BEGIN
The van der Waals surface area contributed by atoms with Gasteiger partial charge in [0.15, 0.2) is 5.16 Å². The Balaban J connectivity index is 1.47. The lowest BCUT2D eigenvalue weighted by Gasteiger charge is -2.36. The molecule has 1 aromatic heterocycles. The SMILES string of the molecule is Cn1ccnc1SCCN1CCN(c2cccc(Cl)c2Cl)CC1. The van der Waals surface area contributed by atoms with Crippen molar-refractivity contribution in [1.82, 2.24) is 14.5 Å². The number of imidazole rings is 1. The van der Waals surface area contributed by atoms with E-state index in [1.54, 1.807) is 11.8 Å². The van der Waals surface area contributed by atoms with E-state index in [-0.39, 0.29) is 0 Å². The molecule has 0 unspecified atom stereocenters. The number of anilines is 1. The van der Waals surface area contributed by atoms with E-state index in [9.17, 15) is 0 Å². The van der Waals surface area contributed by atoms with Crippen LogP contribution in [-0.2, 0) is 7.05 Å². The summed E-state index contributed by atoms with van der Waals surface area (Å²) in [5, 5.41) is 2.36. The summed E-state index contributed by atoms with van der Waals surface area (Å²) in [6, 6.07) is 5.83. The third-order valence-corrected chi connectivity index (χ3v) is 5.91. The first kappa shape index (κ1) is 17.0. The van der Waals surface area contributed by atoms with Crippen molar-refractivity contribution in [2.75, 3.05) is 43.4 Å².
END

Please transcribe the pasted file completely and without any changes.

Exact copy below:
The van der Waals surface area contributed by atoms with Gasteiger partial charge in [0.15, 0.2) is 5.16 Å². The Balaban J connectivity index is 1.47. The lowest BCUT2D eigenvalue weighted by Gasteiger charge is -2.36. The molecule has 1 aromatic heterocycles. The SMILES string of the molecule is Cn1ccnc1SCCN1CCN(c2cccc(Cl)c2Cl)CC1. The van der Waals surface area contributed by atoms with Crippen molar-refractivity contribution in [1.82, 2.24) is 14.5 Å². The number of imidazole rings is 1. The van der Waals surface area contributed by atoms with E-state index in [1.54, 1.807) is 11.8 Å². The van der Waals surface area contributed by atoms with E-state index in [-0.39, 0.29) is 0 Å². The molecule has 0 unspecified atom stereocenters. The number of anilines is 1. The van der Waals surface area contributed by atoms with E-state index in [9.17, 15) is 0 Å². The van der Waals surface area contributed by atoms with Crippen LogP contribution in [-0.2, 0) is 7.05 Å². The summed E-state index contributed by atoms with van der Waals surface area (Å²) in [5, 5.41) is 2.36. The summed E-state index contributed by atoms with van der Waals surface area (Å²) in [6, 6.07) is 5.83. The third-order valence-corrected chi connectivity index (χ3v) is 5.91. The first kappa shape index (κ1) is 17.0. The van der Waals surface area contributed by atoms with Crippen molar-refractivity contribution in [2.75, 3.05) is 43.4 Å².